The Ultimate Fat Biking Resource

In the late depths of winter, it’s still possible to get out and rip around on a bike. Marquette County has been getting plenty of media attention this winter due to the ever-booming and ultra-unique niche pastime made popular in the area, Fat Tire Snow Biking. So, what the heck is “Fat Biking” anyways? Well, here are all the “ins and outs” of this interesting silent sport that has recently taken over the winter recreational world.

Fat Bike Beginnings and Basics

Fat Biking, as it’s properly termed, originated in Alaska more than a decade ago but has only recently caught hold in the lower 48 states. Coming in stock, hard tail and full-suspension models and resting on anywhere from 3.8 – 4.8 in. knobby tires, fat bikes can be easily termed the monster trucks of the bike world. With additional upgrades available such as hand warmers, gear bags and disc brakes, fat bikes are far from being slender in build.

Known for durability and incredible handling over rough terrain in all seasons, fat bikes are commonly used in the winter season for snow biking enthusiasts. If one were to climb onto one of these behemoths, they would be impressed with the ease of balance and sense of security while riding. Having such a wide tire inflated with very little air pressure, the amount of surface area of tire gripping the snow makes for a very floaty and comfortable ride.

What to Wear

Just like many other outdoor recreational sports most popular in the winter months, wearing the proper clothing and equipment is a very important aspect. One thing to note is that it is important to not overdress for snow biking. A good rule of thumb is that one should be slightly chilled on the bike before pedaling starts.

Choose a good thermal base layer that is breathable to start with. Add an additional layer if necessary depending on the temperatures the day of the ride. Windproof and waterproof outer layers covering breathable long sleeved thermal shirts is a popular combination among riders. Thick lined mittens or gloves are necessary to keep your hands warm, and added wind protection is provided through the use of Handlebar Pogies (hand warmers) that are attached to the bike’s handle bars. Lined winter boots are a great way to keep your feet warm on a long ride. Clipless boots made specifically for winter biking are a popular choice as a rider’s skill level increases.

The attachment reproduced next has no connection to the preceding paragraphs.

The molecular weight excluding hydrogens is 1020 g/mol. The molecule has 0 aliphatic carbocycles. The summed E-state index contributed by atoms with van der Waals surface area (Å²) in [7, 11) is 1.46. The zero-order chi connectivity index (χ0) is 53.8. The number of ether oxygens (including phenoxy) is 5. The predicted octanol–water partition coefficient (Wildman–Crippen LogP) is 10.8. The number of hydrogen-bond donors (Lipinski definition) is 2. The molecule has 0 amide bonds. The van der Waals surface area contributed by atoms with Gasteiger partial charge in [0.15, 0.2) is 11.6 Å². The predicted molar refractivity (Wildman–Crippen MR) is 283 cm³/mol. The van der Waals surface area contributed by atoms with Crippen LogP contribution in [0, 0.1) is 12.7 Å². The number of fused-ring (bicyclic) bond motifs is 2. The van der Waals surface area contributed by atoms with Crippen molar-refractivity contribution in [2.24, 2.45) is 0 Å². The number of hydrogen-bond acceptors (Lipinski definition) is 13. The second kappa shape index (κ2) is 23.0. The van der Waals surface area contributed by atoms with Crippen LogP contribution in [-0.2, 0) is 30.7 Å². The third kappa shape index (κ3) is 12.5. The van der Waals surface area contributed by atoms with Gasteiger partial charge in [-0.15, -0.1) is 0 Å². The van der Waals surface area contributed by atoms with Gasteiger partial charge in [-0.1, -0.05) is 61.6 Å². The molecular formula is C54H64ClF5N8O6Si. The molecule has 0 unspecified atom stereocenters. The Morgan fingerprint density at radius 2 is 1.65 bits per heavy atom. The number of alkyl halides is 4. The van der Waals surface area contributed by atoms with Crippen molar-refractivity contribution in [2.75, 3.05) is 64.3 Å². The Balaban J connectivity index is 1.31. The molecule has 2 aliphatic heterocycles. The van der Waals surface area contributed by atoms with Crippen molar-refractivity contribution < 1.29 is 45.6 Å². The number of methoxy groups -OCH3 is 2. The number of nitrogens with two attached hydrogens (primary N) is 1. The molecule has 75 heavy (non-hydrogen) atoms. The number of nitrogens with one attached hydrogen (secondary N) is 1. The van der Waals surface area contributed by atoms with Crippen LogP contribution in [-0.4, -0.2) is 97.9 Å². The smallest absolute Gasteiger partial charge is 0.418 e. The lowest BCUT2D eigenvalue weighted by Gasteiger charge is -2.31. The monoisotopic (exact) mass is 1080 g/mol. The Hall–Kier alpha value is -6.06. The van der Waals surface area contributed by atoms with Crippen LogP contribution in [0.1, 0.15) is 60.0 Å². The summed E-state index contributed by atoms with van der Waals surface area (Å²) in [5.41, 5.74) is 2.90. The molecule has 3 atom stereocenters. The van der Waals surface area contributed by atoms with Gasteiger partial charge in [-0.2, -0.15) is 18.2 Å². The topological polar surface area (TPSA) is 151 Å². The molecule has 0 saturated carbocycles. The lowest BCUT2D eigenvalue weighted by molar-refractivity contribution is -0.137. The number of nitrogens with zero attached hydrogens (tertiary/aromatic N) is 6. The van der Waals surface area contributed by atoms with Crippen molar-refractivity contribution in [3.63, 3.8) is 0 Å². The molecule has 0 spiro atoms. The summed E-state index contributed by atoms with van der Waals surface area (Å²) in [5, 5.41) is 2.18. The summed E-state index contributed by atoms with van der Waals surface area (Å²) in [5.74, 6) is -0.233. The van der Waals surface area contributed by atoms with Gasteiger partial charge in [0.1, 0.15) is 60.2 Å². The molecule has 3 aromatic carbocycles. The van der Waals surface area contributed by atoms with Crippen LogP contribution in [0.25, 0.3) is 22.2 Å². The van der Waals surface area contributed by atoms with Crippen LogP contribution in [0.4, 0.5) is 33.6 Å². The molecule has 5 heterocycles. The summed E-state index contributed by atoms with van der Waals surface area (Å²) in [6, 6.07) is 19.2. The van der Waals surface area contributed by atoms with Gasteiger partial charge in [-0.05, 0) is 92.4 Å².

Keep your face protected from the wind and outdoor elements by wearing a neck warmer or scarf and be sure to wear sunglasses or goggles for eye protection from the sun and wind. A winter hat should be worn (beanie style) underneath a conventional bike helmet, or there are winter bike helmets available on the market that provide safety and warmth all in one. Long underwear pants or thin sweats can be worn under conventional snow pants to keep your legs warm and protected from the wind as well.

Where to Ride

Make the Noquemanon Trail Network and RAMBA trails in Marquette County, Michigan your destination for miles of groomed single track trails. For a virtual tour of every square inch of the Noquemanon Trail Network and RAMBA snow bike route, click on the linked trail name to scope out your ride before you even step foot on a pedal!

Get On a Bike!

Are you looking to get on the snow bike trails in Marquette County today? No problem! Bikes are available for demo, rental, or purchase at these awesome locations in Marquette County!

Downwind Sports
514 N. Third Street
Marquette, MI 49855

Lakeshore Bike
505 North Lakeshore Boulevard
Marquette, MI 49855

Quick Stop Bike Shop
1100 North 3rd Street
Marquette, MI 49855

Sports Rack LTD
315 W. Washington Street
Marquette, MI 49855


– Barry Winslow is the Director of PR and Social Media at